The Futile Fifth Step: Compulsory Disclosure of Confidential Communications among Alcoholics Anonymous Members
Reed, Thomas J., St. John's Law Review
Two homicide trials have threatened the integrity of Alcoholics Anonymous and other self-help groups that follow the Twelve Steps of Alcoholics Anonymous. In 1990, a Bangor, Maine jury convicted Ronald Boobar, Jr. of the murder of fourteen year old Becky Pelky. Boobar, an alcoholic, had attended Alcoholics Anonymous (hereinafter "AA") meetings before Pelky's November 1988 death. Shortly after her death, Boobar, while on the way to an AA meeting in the company of Joseph Sapiel, recalled being with "Becky" at the time she was killed. Boobar was subsequently arrested for the murder of Becky Pelky and was visited in jail by Daniel DesIsles, an AA member to whom he made admissions about the Pelky killing. Both DesIsles and Sapiel were called as State's witnesses and were compelled to disclose Boobar's conversations.1
In New York, Paul Cox, a White Plains carpenter and AA member, was indicted in 1993 for murdering two physicians. The indictment was based in part upon a report made by a fellow AA member to the White Plains Police Department. Six AA members were called as witnesses in Cox's June 1994 trial to testify under compulsion to confidential communications Cox made to them.2 Cox's first trial ended in June 1994 with a hung jury. He was retried in November 1994 and convicted of first degree manslaughter.3
In both cases, defense counsel moved to suppress confidential communications made by the defendants to other AA members. The courts, however, refused to find a confidential communications privilege for conversations between AA members. This Article examines the Boobar and the Cox decisions in light of the law defining compulsory disclosure of confidential communications in group therapy. Following an analysis of the current state of the law, this Article investigates the effect of the constitutional right to privacy as it applies to group therapy. Finally, this Article proposes that confidential communications between Twelve Step group members are constitutionally protected and should be shielded by a judicially-enforced privilege.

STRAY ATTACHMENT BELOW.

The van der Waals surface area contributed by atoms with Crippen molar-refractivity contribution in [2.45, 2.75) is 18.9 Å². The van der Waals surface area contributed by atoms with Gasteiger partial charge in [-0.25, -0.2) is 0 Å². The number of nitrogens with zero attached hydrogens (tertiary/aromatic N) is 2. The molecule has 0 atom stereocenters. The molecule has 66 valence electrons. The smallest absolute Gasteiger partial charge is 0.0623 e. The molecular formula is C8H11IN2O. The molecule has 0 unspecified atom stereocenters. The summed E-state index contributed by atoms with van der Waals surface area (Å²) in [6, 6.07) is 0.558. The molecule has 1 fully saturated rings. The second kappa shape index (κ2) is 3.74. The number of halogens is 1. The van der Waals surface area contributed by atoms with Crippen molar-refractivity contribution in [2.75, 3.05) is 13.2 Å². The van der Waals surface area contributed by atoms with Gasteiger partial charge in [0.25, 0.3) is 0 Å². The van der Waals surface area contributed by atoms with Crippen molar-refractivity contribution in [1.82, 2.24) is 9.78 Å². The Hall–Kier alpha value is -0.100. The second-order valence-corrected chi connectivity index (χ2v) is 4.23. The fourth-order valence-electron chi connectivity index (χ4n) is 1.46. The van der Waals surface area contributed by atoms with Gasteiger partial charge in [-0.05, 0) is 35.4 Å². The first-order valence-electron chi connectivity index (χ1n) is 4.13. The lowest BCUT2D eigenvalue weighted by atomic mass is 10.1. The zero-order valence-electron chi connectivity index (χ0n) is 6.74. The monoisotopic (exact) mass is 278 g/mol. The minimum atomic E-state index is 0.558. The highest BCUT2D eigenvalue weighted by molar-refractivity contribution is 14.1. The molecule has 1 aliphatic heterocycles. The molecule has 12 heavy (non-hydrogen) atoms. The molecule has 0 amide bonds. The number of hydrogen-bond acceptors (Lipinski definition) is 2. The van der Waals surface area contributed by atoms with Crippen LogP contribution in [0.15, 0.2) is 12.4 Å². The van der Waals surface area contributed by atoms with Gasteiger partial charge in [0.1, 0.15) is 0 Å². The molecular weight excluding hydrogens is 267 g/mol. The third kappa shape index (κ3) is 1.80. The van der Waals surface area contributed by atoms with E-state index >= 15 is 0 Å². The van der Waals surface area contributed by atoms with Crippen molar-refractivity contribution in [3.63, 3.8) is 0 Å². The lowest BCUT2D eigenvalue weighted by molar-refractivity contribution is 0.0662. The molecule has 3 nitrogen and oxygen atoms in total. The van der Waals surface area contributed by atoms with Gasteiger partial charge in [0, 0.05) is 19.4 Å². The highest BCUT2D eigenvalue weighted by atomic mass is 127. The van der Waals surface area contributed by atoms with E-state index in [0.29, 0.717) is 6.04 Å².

I. THE SETTING
A. State v. Boobar
In November 1988, Ronald Boobar, an alcoholic and drug addict, and Thomas Dembowsky, a friend of Boobar, picked up three teenage girls in a Bangor, Maine bar.4 One of the three was fourteen year old Rebecca "Becky" Pelky. Boobar, Dembowsky, and the three girls left the bar and cruised the town in Boobar's car. Early the next morning, Boobar dropped Dembowsky and two of the girls off at their homes. Dembowsky, the last passenger to be let off, remembered that Boobar and Pelky drove off together. The next day, Becky Pelky's mother reported her daughter missing.
On November 9, 1988, two pedestrians found Becky Pelky's body lying in the woods in Hermon, Maine.5 A medical examiner determined that she had been strangled with a nylon rope about five to ten days before her body was discovered.6 The Maine State Police learned that Boobar had been the last person who had contact with Rebecca Pelky before her death.7 Shortly after her body was discovered, the police went to Boobar's house to take him in for interrogation. During a four hour interrogation, Boobar denied killing Pelky and insisted he had dropped her off at her mother's house on the night in question.8 Nevertheless, the police detained Boobar for the grand jury; he was thereafter indicted for Pelky's murder.9
In the fall of 1988, Ronald Boobar was attempting to recover from alcohol and drug addictions.10 Nine days after Becky Pelky's body was discovered, he went to an AA meeting with Joseph Sapiel, a fellow member.11 Boobar told Sapiel that the State Police believed he murdered Becky Pelky. Boobar admitted that he had been with Becky Pelky the night she died, but claimed to have been helping her with her addiction problems and an unwanted pregnancy.12 This conversation occurred before Boobar was taken into custody; it is unclear whether this exchange took place in Sapiel's car before the meeting, or during the AA meeting itself. …